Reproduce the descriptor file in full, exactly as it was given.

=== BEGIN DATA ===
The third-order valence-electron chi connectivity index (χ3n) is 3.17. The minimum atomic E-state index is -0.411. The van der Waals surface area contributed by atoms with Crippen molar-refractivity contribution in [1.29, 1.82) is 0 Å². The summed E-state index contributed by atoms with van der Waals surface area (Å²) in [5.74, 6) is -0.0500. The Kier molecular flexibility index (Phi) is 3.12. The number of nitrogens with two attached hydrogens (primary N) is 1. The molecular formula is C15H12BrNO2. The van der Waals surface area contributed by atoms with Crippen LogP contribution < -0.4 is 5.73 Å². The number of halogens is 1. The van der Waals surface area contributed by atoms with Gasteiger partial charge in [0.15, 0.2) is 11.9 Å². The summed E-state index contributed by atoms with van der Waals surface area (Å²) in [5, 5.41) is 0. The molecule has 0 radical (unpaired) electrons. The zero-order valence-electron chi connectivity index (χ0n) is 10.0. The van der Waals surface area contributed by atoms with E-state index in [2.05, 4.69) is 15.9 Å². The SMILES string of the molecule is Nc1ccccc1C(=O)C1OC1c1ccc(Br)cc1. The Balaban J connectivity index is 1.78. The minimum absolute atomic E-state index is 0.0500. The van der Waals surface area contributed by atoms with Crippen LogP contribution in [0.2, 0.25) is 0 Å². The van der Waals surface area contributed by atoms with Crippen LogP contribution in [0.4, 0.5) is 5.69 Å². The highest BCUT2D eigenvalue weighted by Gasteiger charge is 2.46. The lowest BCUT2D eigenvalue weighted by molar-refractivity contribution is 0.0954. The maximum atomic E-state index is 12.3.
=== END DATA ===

The third-order valence-electron chi connectivity index (χ3n) is 3.17. The minimum atomic E-state index is -0.411. The van der Waals surface area contributed by atoms with Crippen molar-refractivity contribution in [1.29, 1.82) is 0 Å². The summed E-state index contributed by atoms with van der Waals surface area (Å²) in [5.74, 6) is -0.0500. The Kier molecular flexibility index (Phi) is 3.12. The number of nitrogens with two attached hydrogens (primary N) is 1. The molecular formula is C15H12BrNO2. The van der Waals surface area contributed by atoms with Crippen LogP contribution < -0.4 is 5.73 Å². The number of halogens is 1. The van der Waals surface area contributed by atoms with Gasteiger partial charge in [0.15, 0.2) is 11.9 Å². The summed E-state index contributed by atoms with van der Waals surface area (Å²) in [5, 5.41) is 0. The molecule has 0 radical (unpaired) electrons. The zero-order valence-electron chi connectivity index (χ0n) is 10.0. The van der Waals surface area contributed by atoms with E-state index in [2.05, 4.69) is 15.9 Å². The SMILES string of the molecule is Nc1ccccc1C(=O)C1OC1c1ccc(Br)cc1. The Balaban J connectivity index is 1.78. The minimum absolute atomic E-state index is 0.0500. The van der Waals surface area contributed by atoms with Crippen LogP contribution in [0.2, 0.25) is 0 Å². The van der Waals surface area contributed by atoms with Crippen LogP contribution in [0.4, 0.5) is 5.69 Å². The highest BCUT2D eigenvalue weighted by Gasteiger charge is 2.46. The lowest BCUT2D eigenvalue weighted by molar-refractivity contribution is 0.0954. The maximum atomic E-state index is 12.3.